US 4043101 A
An improved indexing means for a garden edger-trimmer having interengaging surfaces on the end of the handle and the head housing for selectively positioning the head.
1. In a combination grass trimmer and edger having a housing mounted for selective rotation about one end of an elongated handle, an electric motor in said housing, a shaft-mounted rotatable blade operatively connected to said motor, ground-engaging wheels mounted near said one end of said elongated handle, switch means in the other end of said handle, means for connecting said motor to a source of electric power through said switch means, the improvement comprising: notches in said one end of said handle and internal bosses in said housing, said handle and said housing being spring biased into engagement with each other.
2. A tool for trimming and for edging grass, comprising a housing enclosing a motor and shaft-mounted cutter, an elongated handle having ground-engaging wheels mounted thereon, means for connecting said motor to a source of power, and drive means connecting said motor and said cutter, said housing being mounted on an end of said elongated handle adjacent said ground-engaging wheels and having internal bosses adapted for engagement with notches in the end of said handle for selectively arcuately positioning said housing relative to said handle and said ground-engaging wheels, and said housing also having an internal groove cooperating with a pin fixed in said handle for limiting longitudinal and rotational movement of said housing relative to said handle.
3. The tool of claim 2, wherein said housing and said handle are biased into mating engagement in selected positions by means of a spring surrounding said handle and having its ends abutting said housing and said pin, respectively.
This invention is an improvement to a tool used for lawn maintenance, particularly adjacent buildings, walks, etc. Other known edger-trimmers use a sleeve or yoke around the bottom of the tubular handle for indexing the head and for mounting the ground-engaging wheels. These patents comprise the closest art of which I am aware; U.S. Pat. Nos. 3,034,275, 3,221,481, 3,330,102 and 3,561,199, and all use a collar or yoke fixed on, or adjacent to, the end of the tubular handle next the cutting head.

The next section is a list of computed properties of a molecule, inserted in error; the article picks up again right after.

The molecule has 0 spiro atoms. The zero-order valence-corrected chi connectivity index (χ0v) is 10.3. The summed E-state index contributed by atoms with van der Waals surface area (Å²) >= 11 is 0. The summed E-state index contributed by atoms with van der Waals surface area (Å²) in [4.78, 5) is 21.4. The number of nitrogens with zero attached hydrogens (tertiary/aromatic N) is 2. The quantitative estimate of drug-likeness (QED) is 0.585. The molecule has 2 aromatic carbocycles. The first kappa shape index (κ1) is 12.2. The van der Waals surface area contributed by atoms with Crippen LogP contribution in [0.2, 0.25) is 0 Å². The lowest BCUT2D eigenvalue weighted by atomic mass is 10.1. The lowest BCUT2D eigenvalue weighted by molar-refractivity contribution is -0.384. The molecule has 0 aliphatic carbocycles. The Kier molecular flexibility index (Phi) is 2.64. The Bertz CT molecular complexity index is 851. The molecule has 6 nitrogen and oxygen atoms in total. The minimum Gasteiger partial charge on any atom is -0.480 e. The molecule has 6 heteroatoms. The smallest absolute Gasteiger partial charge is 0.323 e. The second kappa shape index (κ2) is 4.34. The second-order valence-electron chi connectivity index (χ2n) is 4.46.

An object of the present invention is the provision of an improved indexing mechanism for retaining the cutting head of an edger-trimmer in a selected orientation relative to the handle and wheels.
Another object of this invention is to provide a simplified indexing mechanism with fewer parts, greater ease of operation, and simple assembly and repair procedures.
This invention pertains to a combination grass trimmer and edger having a housing containing an electric motor mounted for indexable rotation on an end of an elongated handle. The elongated handle also mounts a pair of ground-engaging wheels adjacent the housing, and a switch means in the other end adapted to be connected to the motor and to a source of power. The indexing mechanism consists of mating recesses and protuberances on the handle end and the housing, for selectively orienting the housing relative to the handle.
FIG. 1 is a side view of an edger-trimmer, incorporating the present invention;
FIG. 2 is an enlarged view of the head of the edger-trimmer of FIG. 1 partly in section to show the connection to the handle;
FIG. 3 is a sectional view taken along the section line III--III of FIG. 2, with the spring omitted for the sake of clarity;
FIG. 4 is a sectional view taken along the section line IV--IV of FIG. 3, again with the spring omitted;
FIG. 5 is the same sectional view as FIG. 3, with the handle rotated 90 degrees to the other position; in use, it would be the head which is rotated, but the relative position of the head to the handle is the same;
FIG. 6 is a sectional view taken along the section line VI--VI of FIG. 5; and